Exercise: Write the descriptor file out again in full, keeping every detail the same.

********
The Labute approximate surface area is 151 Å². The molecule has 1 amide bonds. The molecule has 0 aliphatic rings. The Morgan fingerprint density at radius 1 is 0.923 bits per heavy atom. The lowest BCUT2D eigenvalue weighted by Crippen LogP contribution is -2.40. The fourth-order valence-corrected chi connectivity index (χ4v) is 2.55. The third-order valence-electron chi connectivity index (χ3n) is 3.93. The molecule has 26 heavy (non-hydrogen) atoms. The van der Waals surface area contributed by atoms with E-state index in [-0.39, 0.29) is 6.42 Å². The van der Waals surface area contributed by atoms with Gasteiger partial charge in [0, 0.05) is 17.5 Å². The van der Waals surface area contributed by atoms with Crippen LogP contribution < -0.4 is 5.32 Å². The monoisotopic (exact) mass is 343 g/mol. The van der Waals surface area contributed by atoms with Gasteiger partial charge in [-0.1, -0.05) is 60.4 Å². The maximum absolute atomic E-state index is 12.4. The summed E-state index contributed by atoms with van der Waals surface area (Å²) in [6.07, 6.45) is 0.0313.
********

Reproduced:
The Labute approximate surface area is 151 Å². The molecule has 1 amide bonds. The molecule has 0 aliphatic rings. The Morgan fingerprint density at radius 1 is 0.923 bits per heavy atom. The lowest BCUT2D eigenvalue weighted by Crippen LogP contribution is -2.40. The fourth-order valence-corrected chi connectivity index (χ4v) is 2.55. The third-order valence-electron chi connectivity index (χ3n) is 3.93. The molecule has 26 heavy (non-hydrogen) atoms. The van der Waals surface area contributed by atoms with E-state index in [-0.39, 0.29) is 6.42 Å². The van der Waals surface area contributed by atoms with Gasteiger partial charge in [0, 0.05) is 17.5 Å². The van der Waals surface area contributed by atoms with Crippen LogP contribution < -0.4 is 5.32 Å². The monoisotopic (exact) mass is 343 g/mol. The van der Waals surface area contributed by atoms with Gasteiger partial charge in [-0.1, -0.05) is 60.4 Å². The maximum absolute atomic E-state index is 12.4. The summed E-state index contributed by atoms with van der Waals surface area (Å²) in [6.07, 6.45) is 0.0313.